Posted in the Hartford Courant by Jon Lender. Found by way of GP.org.
A political activist and free-lance journalist who is suing the police over his arrest in Hartford at Gov. M. Jodi Rell’s 2007 inauguration parade says he has found evidence that state police used phony e-mail identities to gather information on political activities.
The state police engaged in “political spying” using “cloaked Connecticut State Police addresses” to “subscribe to e-mail bulletin boards and lists … that contain political information relating to the Green Party, the Democratic Party” and political activists, plaintiff Kenneth Krayeske of Hartford says in federal court papers.
The office of state Attorney General Richard Blumenthal has filed a reply saying that Krayeske “relies not upon reasonable inferences drawn from the facts … but, rather, on innuendo and speculation.”
John Danaher, the state’s commissioner of public safety, said he cannot comment on the pending lawsuit. Speaking generally, he said that while state police “frequently use assumed identities” for criminal investigations, politics is off-limits.
“It would be limited to the investigation of criminal activity only,” Danaher, whose department includes the state police, said in a Dec. 7 interview. He said that under state police rules, it is “prohibited to investigate political activity, overtly or covertly.”
Krayeske’s claims are in a thick stack of papers he filed Nov. 25 in hopes of persuading a federal judge to reconsider a Nov. 6 decision granting motions to dismiss Krayeske’s case against the state police — leaving intact only one claim to go to trial against the Hartford city police officer who arrested him.
Krayeske was arrested Jan. 3, 2007, as he took pictures of Rell during the parade. He was charged with breach of peace and interfering with police, held 12 hours on $75,000 bail, then released after it was too late to lead a protest outside Rell’s inaugural ball. The charges were dropped later.
Krayeske, who acted as campaign director for Green Party gubernatorial candidate Cliff Thornton in 2006, says he was targeted because he criticized Rell publicly — partly by means including his website, the40yearplan.com. He was identified by state police as one of several “persons of interest” who might pose a threat, and his picture was in a two-page state police security flier given to Hartford police on parade duty.
Now, in support of his pending motion for reconsideration of the federal judge’s Nov. 6 ruling, Krayeske has submitted copies of e-mails that he obtained from state police files in the course of the 2-year-old lawsuit. The printouts contain two electronic addresses: theseriousbrother@ yahoo.com and firstname.lastname@example.org.
Courant e-mails sent recently to both of those addresses drew automated replies of “undeliverable.”
“Theseriousbrother” address was on an e-mail that the state police provided to Krayeske in response to a request for public records. The e-mail, kept in police files, contained a copy of a Green Party campaign release dated Oct. 16, 2006 — and Krayeske claims that “theseriousbrother” account was used by state police to subscribe to the yahoogroups.com account to which the Green Party sent updates.
The state police blacked out “theseriousbrother” e-mail account name when they gave it to him, on the grounds that it was an investigative technique they didn’t have to disclose, Krayeske said.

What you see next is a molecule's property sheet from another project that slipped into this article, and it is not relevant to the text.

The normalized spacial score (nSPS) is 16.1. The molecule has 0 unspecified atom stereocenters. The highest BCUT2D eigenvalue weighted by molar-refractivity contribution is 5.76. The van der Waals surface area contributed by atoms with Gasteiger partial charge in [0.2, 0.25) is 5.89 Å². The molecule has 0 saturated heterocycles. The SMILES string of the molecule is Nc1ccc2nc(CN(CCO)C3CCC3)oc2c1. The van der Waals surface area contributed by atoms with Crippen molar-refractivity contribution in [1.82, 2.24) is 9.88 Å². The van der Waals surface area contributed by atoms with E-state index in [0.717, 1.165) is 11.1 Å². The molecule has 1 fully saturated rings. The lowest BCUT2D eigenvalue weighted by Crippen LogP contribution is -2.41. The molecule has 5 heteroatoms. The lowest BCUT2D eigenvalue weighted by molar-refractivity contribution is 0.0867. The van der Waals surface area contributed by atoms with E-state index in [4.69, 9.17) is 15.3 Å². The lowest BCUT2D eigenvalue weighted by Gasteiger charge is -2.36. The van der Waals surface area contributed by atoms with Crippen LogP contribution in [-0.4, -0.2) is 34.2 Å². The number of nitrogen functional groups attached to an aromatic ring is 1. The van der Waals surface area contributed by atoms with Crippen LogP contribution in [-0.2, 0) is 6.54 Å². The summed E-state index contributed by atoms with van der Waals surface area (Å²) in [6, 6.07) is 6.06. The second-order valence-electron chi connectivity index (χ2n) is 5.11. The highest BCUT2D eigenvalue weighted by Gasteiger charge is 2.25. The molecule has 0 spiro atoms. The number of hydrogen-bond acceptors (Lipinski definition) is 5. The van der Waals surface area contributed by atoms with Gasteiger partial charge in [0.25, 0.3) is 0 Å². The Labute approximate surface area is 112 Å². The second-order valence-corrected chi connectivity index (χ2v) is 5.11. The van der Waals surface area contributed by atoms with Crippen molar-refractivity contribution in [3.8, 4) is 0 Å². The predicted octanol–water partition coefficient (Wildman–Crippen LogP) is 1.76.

His lawyer at the time, Kevin M. Smith, questioned state police Lt. Mark Cassista about the e-mail in a sworn deposition last Feb. 13: “Do you have any idea who theseriousbrother, a Yahoo e-mail account, was?”
Cassista, who had participated in the state police inauguration parade security operation as then-commander of the department’s central criminal intelligence unit, said he didn’t know who “theseriousbrother” was but went on to say that “we have e-mails we use in the intelligence [operation] as to try to cloak our identities as being police officers” to “gather information.”
“About political parties?” Smith asked.
“No, sir,” Cassista answered.
But Krayeske says the state police violated their own prohibition by using the unexplained e-mail address to transmit internally a Green Party release.
He makes a similar charge with regard to the “eforpeace” e-mail account, which he said was used in 2006 to send a copy of another activist’s upcoming political protest to an internal state police e-mail address referred to as “Trooper, Governors.”
He says in his court papers that the “eforpeace” e-mail was used to sign up for bulletins from the Central Connecticut State University Progressive Student Alliance Committee. When one of those bulletins advertised an October 2006 rally for DeStefano’s Democratic gubernatorial campaign, an “eforpeace” e-mail went to the state police containing a copy, Krayeske’s documents say.
Danaher, the public safety commissioner, wouldn’t comment on whether “theseriousbrother” or “eforpeace” addresses were used by the state police, saying he couldn’t talk directly about the case while the lawsuit is pending.
But, in general, he gave the following examples of legitimate police use of false identities: a police officer posing as a 13-year-old girl in a chat room while investigating a suspected child molester, or an officer “trading e-mails” with someone in a violent organization to see if criminal activity is planned.
Krayeske, now a law student, also said Rell’s chief of staff, M. Lisa Moody, forwarded to the state police governor’s security detail an e-mail that a state employee had sent to her, in which Krayeske had advertised a civil rights rally on the steps of the Supreme Court Jan. 30, 2007, while his criminal case was still pending. Krayeske cited it as another indication of improper scrutiny of political activity. Rell’s office declined comment on the allegation.